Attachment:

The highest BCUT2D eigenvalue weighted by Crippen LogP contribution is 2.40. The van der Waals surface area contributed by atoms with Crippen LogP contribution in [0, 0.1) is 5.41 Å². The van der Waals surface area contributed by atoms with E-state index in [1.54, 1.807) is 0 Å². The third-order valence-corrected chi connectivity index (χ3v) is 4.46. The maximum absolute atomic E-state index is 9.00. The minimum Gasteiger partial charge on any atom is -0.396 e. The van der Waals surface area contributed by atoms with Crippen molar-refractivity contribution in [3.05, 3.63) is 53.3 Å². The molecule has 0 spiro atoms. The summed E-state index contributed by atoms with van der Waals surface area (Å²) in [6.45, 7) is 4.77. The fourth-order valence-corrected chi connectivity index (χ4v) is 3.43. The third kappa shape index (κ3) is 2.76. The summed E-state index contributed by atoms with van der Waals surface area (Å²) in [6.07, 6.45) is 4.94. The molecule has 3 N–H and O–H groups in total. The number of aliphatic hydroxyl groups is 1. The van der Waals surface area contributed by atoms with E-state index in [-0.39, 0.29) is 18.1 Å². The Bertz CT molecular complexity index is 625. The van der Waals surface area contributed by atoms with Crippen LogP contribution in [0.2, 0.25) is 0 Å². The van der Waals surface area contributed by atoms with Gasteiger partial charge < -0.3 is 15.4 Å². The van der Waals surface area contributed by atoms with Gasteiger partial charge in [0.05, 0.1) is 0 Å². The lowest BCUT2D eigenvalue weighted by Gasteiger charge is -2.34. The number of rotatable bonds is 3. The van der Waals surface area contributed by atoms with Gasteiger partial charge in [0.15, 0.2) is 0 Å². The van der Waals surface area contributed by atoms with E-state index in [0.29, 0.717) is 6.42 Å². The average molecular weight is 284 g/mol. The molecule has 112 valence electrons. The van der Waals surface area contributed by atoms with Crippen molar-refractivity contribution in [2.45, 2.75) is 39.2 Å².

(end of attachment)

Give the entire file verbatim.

The highest BCUT2D eigenvalue weighted by Crippen LogP contribution is 2.40. The van der Waals surface area contributed by atoms with Crippen LogP contribution in [0, 0.1) is 5.41 Å². The van der Waals surface area contributed by atoms with E-state index in [1.54, 1.807) is 0 Å². The third-order valence-corrected chi connectivity index (χ3v) is 4.46. The maximum absolute atomic E-state index is 9.00. The minimum Gasteiger partial charge on any atom is -0.396 e. The van der Waals surface area contributed by atoms with Crippen molar-refractivity contribution in [3.05, 3.63) is 53.3 Å². The molecule has 0 spiro atoms. The summed E-state index contributed by atoms with van der Waals surface area (Å²) in [6.45, 7) is 4.77. The fourth-order valence-corrected chi connectivity index (χ4v) is 3.43. The third kappa shape index (κ3) is 2.76. The summed E-state index contributed by atoms with van der Waals surface area (Å²) in [6.07, 6.45) is 4.94. The molecule has 3 N–H and O–H groups in total. The number of aliphatic hydroxyl groups is 1. The van der Waals surface area contributed by atoms with E-state index in [-0.39, 0.29) is 18.1 Å². The Bertz CT molecular complexity index is 625. The van der Waals surface area contributed by atoms with Crippen LogP contribution in [0.2, 0.25) is 0 Å². The van der Waals surface area contributed by atoms with Gasteiger partial charge < -0.3 is 15.4 Å². The van der Waals surface area contributed by atoms with Gasteiger partial charge in [0.05, 0.1) is 0 Å². The lowest BCUT2D eigenvalue weighted by Gasteiger charge is -2.34. The number of rotatable bonds is 3. The van der Waals surface area contributed by atoms with Gasteiger partial charge in [0.15, 0.2) is 0 Å². The van der Waals surface area contributed by atoms with E-state index in [0.29, 0.717) is 6.42 Å². The average molecular weight is 284 g/mol. The molecule has 112 valence electrons. The van der Waals surface area contributed by atoms with Crippen molar-refractivity contribution in [2.45, 2.75) is 39.2 Å².